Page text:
Tag Archives | holiday

celebrating with soup

Holiday parties to house warming celebrations, crafting menus and cooking for a large crowd can be a challenge. I find starting a meal with soup to be a great solution for feeding a group. But of course I happen to love soup, year-round. It’s a forgiving dish to make, flavors can be adjusted, add more liquid and seasoning and the quantity stretches. And if it can be puréed, it’s suddenly something creamy and elegant to enjoy. I often enjoy a large bowl of hot steamy soup, but bowls are obviously not ideal for a cocktail party for example where guest are standing and mingling. Hence the idea of soup shooters, or in this case stackable small hearty glasses, small enough to fit in one hand and enjoy a bite. I found the glasses pictured here at Cost Plus World Market and like that they are both stackable for easy storage, and easy to clean. Shot glasses are also an option and a smaller portion ideal if you want to serve soup but have a large meal ahead such as on Thanksgiving. Check out OMG Yummy’s Squash Soup Shooters as an example.

There are hundreds (if not more) tomato soup recipes. And for season-centric cooks, tomato soup in winter may not be top choice. But if you’re able to source good quality tomatoes or can find a can or jar of chopped tomatoes that you like, then you’re in business. I kept this recipe simple, the exact quantites were a bit ad hoc as I was cooking but the ingredients and rough quantities below will get you started and produce a very tasty bite. I garnished the soup with crème fraîche and chopped chives for a little holiday flair. It does look a bit like Christmas in a glass?

Tomato Thyme Soup

– extra virgin olive oil, about 3-4 table spoons
– 1 medium onion, chopped
– 3 – 4 cloves garlic, minced
– 2 – 3 tablespoons chopped fresh thyme (remove leaves from sprigs and chop before adding to the pot)
– 4 cups chicken or vegetable stock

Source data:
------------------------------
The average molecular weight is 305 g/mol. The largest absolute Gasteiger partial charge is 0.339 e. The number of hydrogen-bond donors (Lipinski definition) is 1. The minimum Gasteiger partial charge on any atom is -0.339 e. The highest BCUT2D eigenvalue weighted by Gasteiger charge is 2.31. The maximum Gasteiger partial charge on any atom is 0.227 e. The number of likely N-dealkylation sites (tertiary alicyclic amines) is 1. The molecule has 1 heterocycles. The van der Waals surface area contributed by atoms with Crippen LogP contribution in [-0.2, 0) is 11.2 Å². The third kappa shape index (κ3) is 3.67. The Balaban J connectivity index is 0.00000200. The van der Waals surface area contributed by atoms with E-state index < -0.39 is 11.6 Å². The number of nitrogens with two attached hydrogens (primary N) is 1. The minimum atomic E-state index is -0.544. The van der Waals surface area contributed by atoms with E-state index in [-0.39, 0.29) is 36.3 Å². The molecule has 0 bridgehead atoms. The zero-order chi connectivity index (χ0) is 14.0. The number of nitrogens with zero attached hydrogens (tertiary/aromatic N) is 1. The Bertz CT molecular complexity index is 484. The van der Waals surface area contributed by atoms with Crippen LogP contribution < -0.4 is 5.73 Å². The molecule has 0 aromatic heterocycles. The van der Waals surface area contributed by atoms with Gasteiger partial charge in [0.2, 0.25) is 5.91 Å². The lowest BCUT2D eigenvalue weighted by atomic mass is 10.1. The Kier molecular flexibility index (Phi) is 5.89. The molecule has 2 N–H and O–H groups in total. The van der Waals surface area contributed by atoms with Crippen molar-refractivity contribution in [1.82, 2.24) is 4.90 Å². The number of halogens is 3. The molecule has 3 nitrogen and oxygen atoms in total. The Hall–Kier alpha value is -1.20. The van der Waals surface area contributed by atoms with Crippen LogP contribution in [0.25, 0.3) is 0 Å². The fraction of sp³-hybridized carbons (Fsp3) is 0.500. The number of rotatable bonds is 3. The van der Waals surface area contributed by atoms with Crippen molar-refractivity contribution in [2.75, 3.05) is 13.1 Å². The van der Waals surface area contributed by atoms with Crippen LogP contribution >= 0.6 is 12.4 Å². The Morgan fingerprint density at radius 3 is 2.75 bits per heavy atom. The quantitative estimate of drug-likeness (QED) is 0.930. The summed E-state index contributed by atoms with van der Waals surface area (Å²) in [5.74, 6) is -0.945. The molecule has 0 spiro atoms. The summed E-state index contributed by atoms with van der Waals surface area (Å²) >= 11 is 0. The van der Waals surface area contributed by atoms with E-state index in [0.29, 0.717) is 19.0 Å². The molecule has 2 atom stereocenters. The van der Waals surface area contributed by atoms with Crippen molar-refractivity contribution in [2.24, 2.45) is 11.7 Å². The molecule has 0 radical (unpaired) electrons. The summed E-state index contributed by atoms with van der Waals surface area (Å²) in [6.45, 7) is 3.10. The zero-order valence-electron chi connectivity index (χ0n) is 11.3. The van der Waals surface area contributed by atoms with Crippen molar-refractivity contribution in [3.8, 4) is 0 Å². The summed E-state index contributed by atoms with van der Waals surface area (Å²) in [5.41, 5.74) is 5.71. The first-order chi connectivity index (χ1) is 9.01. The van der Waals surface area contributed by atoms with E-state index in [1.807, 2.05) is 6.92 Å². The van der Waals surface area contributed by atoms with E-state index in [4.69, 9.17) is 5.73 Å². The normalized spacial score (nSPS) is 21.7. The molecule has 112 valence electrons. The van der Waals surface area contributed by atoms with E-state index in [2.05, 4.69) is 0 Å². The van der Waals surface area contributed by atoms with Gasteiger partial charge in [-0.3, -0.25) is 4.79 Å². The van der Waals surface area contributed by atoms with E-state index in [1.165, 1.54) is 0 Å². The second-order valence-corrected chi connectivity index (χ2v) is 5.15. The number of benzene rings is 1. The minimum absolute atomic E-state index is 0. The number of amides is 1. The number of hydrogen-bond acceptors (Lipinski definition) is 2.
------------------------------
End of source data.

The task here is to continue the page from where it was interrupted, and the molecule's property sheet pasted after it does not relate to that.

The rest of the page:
– 16 or so medium tomatoes on the vine, Roma is also an option (about 2- 2 1/2 pounds worth)
– 1 can (14.5 ounces) diced or crushed tomatoes
– kosher salt
– fresh ground pepper

One option is to roast the tomatoes before adding to the soup. Cut lengthwise, drizzle with olive oil, sprinkle with salt and put in a hot 400 degree oven roughly 30-40 minutes. This does add extra flavor but you can also achieve a delicious soup by simply cooking the tomatoes on the stove. The latter saves a bit of time.

In a large stockpot, heat the olive oil over medium heat, add the chopped onion until transparent then add the crushed or minced garlic along with a sprinkle of kosher salt and fresh ground pepper. Toss in the chopped thyme and cook for 2-3 minutes to bring out the flavor in the seasoning. Chilly flakes are an option to add to the soup and can be thrown into the pot at this stage as well. You can also substitute thyme with basil or even try both. From here add the tomatoes and broth and cook for about 30 minutes over medium-low heat. If you didn’t pre-roast the tomatoes, cook the soup an additional 10-15 minutes.

Once all the ingredients have come together, use an immersion blender to puree the soup in the stockpot, or carefully transfer the soup to a blender to blend. If the tomato skins are apparent, use a strainer or sieve to remove both the seeds and skins for extra smoothness. Season with additional kosher or sea salt and fresh ground pepper before serving. Top with a dollop of cream if desired.

Easy to prepare, elegant to serve, so grab a glass and enjoy something warm with your guests.

Enjoy more yum, would love to see you on Facebook: https://www.facebook.com/yumivores
And leave a note, I appreciate them all!

Comments { 0 }

potato pancakes

Potato pancakes, or latkes (referred to as levivot in Hebrew) are essential to a Hannukah menu. But potato pancakes aren’t just for Hannukah, they’re delicious year-round and it’s a great appetizer to enjoy at gatherings or parties as well. Potato pancakes make for great finger foods, can satisfy your fried food cravings and is a vegetarian dish that will please a large crowd. I’ve cut back on the amount of fried foods I eat in general, but every once in a while it’s worth it and these are worth the exception. I find Faye Levy’s International Jewish Cookbook a great source for recipes, her recipe for latkes included.


When serving potato pancakes straight from the pan, some optional garnish ideas include sour cream mixed with dill, chives, or scallions based on your preference. Or in addition to the seasoned sour cream, top with smoked salmon or lox for another option. And for a little something decadent, serve with chopped chicken liver or my vegetarian alternative walnut pâté. In Israel seasoned sour cream is the usual garnish of choice for this dish. In the U.S. apple sauce is often an accompaniment; tart and a hint sweet apples mixes wonderfully with this pleasantly salty starchy dish.